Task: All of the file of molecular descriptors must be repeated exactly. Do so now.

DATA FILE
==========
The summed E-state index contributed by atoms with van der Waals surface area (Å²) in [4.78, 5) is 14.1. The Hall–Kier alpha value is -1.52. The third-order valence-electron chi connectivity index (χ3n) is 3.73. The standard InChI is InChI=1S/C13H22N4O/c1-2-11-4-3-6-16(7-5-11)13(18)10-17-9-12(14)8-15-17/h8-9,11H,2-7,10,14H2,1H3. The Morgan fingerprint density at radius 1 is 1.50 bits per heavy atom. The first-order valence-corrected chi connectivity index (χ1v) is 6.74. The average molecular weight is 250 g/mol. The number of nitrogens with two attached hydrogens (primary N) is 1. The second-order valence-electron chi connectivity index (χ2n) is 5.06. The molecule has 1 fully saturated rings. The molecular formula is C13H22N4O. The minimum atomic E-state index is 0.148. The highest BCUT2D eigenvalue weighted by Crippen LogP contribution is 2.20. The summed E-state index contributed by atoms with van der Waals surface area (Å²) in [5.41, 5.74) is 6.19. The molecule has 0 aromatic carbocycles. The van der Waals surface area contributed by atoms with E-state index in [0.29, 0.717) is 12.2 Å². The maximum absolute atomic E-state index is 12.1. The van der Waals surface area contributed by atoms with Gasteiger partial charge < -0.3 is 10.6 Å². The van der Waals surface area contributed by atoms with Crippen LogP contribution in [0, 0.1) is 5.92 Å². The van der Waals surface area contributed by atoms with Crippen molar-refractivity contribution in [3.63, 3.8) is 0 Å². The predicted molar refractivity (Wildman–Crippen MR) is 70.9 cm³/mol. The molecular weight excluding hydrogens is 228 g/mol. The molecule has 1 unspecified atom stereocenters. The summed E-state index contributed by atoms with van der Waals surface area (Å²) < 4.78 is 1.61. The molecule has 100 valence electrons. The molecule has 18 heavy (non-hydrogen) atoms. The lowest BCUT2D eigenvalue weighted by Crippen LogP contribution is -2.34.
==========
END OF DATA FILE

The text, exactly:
The summed E-state index contributed by atoms with van der Waals surface area (Å²) in [4.78, 5) is 14.1. The Hall–Kier alpha value is -1.52. The third-order valence-electron chi connectivity index (χ3n) is 3.73. The standard InChI is InChI=1S/C13H22N4O/c1-2-11-4-3-6-16(7-5-11)13(18)10-17-9-12(14)8-15-17/h8-9,11H,2-7,10,14H2,1H3. The Morgan fingerprint density at radius 1 is 1.50 bits per heavy atom. The first-order valence-corrected chi connectivity index (χ1v) is 6.74. The average molecular weight is 250 g/mol. The number of nitrogens with two attached hydrogens (primary N) is 1. The second-order valence-electron chi connectivity index (χ2n) is 5.06. The molecule has 1 fully saturated rings. The molecular formula is C13H22N4O. The minimum atomic E-state index is 0.148. The highest BCUT2D eigenvalue weighted by Crippen LogP contribution is 2.20. The summed E-state index contributed by atoms with van der Waals surface area (Å²) in [5.41, 5.74) is 6.19. The molecule has 0 aromatic carbocycles. The van der Waals surface area contributed by atoms with E-state index in [0.29, 0.717) is 12.2 Å². The maximum absolute atomic E-state index is 12.1. The van der Waals surface area contributed by atoms with Gasteiger partial charge < -0.3 is 10.6 Å². The van der Waals surface area contributed by atoms with Crippen LogP contribution in [0, 0.1) is 5.92 Å². The van der Waals surface area contributed by atoms with Crippen molar-refractivity contribution in [3.63, 3.8) is 0 Å². The predicted molar refractivity (Wildman–Crippen MR) is 70.9 cm³/mol. The molecular weight excluding hydrogens is 228 g/mol. The molecule has 1 unspecified atom stereocenters. The summed E-state index contributed by atoms with van der Waals surface area (Å²) < 4.78 is 1.61. The molecule has 100 valence electrons. The molecule has 18 heavy (non-hydrogen) atoms. The lowest BCUT2D eigenvalue weighted by Crippen LogP contribution is -2.34.